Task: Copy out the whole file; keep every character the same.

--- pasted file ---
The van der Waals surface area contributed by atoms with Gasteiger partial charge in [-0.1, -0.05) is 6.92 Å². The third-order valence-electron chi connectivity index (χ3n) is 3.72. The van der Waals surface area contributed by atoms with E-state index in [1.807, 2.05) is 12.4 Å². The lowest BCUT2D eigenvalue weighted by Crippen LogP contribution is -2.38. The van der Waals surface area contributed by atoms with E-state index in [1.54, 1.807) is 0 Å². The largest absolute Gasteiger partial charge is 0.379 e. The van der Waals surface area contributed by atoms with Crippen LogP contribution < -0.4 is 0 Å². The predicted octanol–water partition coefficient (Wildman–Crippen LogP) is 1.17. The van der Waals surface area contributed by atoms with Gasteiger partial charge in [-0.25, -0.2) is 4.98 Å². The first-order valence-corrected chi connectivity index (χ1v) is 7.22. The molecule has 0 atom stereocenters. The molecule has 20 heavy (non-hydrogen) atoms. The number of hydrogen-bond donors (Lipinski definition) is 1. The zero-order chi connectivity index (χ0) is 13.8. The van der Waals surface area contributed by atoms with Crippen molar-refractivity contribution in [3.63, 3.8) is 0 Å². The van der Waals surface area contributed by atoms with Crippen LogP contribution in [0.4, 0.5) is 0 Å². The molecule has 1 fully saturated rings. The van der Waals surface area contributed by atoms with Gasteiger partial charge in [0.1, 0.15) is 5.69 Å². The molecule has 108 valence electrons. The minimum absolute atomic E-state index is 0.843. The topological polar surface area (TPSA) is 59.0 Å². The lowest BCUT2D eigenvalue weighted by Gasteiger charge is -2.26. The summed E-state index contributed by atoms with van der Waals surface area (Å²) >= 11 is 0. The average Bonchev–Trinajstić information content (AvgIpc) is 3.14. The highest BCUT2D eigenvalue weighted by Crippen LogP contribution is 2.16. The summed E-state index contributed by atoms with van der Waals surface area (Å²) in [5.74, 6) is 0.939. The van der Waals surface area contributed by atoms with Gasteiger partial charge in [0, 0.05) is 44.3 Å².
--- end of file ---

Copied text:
The van der Waals surface area contributed by atoms with Gasteiger partial charge in [-0.1, -0.05) is 6.92 Å². The third-order valence-electron chi connectivity index (χ3n) is 3.72. The van der Waals surface area contributed by atoms with E-state index in [1.807, 2.05) is 12.4 Å². The lowest BCUT2D eigenvalue weighted by Crippen LogP contribution is -2.38. The van der Waals surface area contributed by atoms with E-state index in [1.54, 1.807) is 0 Å². The largest absolute Gasteiger partial charge is 0.379 e. The van der Waals surface area contributed by atoms with Crippen LogP contribution < -0.4 is 0 Å². The predicted octanol–water partition coefficient (Wildman–Crippen LogP) is 1.17. The van der Waals surface area contributed by atoms with Gasteiger partial charge in [-0.25, -0.2) is 4.98 Å². The first-order valence-corrected chi connectivity index (χ1v) is 7.22. The molecule has 0 atom stereocenters. The molecule has 20 heavy (non-hydrogen) atoms. The number of hydrogen-bond donors (Lipinski definition) is 1. The zero-order chi connectivity index (χ0) is 13.8. The van der Waals surface area contributed by atoms with Crippen molar-refractivity contribution in [3.63, 3.8) is 0 Å². The van der Waals surface area contributed by atoms with Crippen LogP contribution in [0.4, 0.5) is 0 Å². The molecule has 1 fully saturated rings. The van der Waals surface area contributed by atoms with Gasteiger partial charge in [0.1, 0.15) is 5.69 Å². The molecule has 108 valence electrons. The minimum absolute atomic E-state index is 0.843. The topological polar surface area (TPSA) is 59.0 Å². The lowest BCUT2D eigenvalue weighted by Gasteiger charge is -2.26. The summed E-state index contributed by atoms with van der Waals surface area (Å²) >= 11 is 0. The average Bonchev–Trinajstić information content (AvgIpc) is 3.14. The highest BCUT2D eigenvalue weighted by Crippen LogP contribution is 2.16. The summed E-state index contributed by atoms with van der Waals surface area (Å²) in [5.74, 6) is 0.939. The van der Waals surface area contributed by atoms with Gasteiger partial charge in [0, 0.05) is 44.3 Å².